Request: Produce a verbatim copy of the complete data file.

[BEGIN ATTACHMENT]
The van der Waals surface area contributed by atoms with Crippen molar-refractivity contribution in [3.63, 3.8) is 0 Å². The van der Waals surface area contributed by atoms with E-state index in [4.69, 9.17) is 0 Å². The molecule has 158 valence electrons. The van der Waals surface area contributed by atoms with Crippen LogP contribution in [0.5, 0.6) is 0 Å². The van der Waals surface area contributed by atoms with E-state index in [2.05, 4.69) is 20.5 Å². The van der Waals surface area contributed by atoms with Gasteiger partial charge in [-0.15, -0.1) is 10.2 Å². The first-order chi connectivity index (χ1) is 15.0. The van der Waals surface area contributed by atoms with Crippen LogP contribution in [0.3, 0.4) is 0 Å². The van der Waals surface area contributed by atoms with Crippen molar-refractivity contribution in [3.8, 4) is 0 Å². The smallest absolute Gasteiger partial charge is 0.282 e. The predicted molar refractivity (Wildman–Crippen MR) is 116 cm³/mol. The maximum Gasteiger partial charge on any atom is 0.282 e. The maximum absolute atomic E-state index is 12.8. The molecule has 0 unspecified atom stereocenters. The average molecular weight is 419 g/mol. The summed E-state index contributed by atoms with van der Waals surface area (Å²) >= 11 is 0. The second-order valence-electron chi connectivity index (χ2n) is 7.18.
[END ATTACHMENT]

The van der Waals surface area contributed by atoms with Crippen molar-refractivity contribution in [3.63, 3.8) is 0 Å². The van der Waals surface area contributed by atoms with E-state index in [4.69, 9.17) is 0 Å². The molecule has 158 valence electrons. The van der Waals surface area contributed by atoms with Crippen LogP contribution in [0.5, 0.6) is 0 Å². The van der Waals surface area contributed by atoms with E-state index in [2.05, 4.69) is 20.5 Å². The van der Waals surface area contributed by atoms with Gasteiger partial charge in [-0.15, -0.1) is 10.2 Å². The first-order chi connectivity index (χ1) is 15.0. The van der Waals surface area contributed by atoms with Crippen LogP contribution in [0.3, 0.4) is 0 Å². The van der Waals surface area contributed by atoms with Crippen molar-refractivity contribution in [3.8, 4) is 0 Å². The smallest absolute Gasteiger partial charge is 0.282 e. The predicted molar refractivity (Wildman–Crippen MR) is 116 cm³/mol. The maximum Gasteiger partial charge on any atom is 0.282 e. The maximum absolute atomic E-state index is 12.8. The molecule has 0 unspecified atom stereocenters. The average molecular weight is 419 g/mol. The summed E-state index contributed by atoms with van der Waals surface area (Å²) >= 11 is 0. The second-order valence-electron chi connectivity index (χ2n) is 7.18.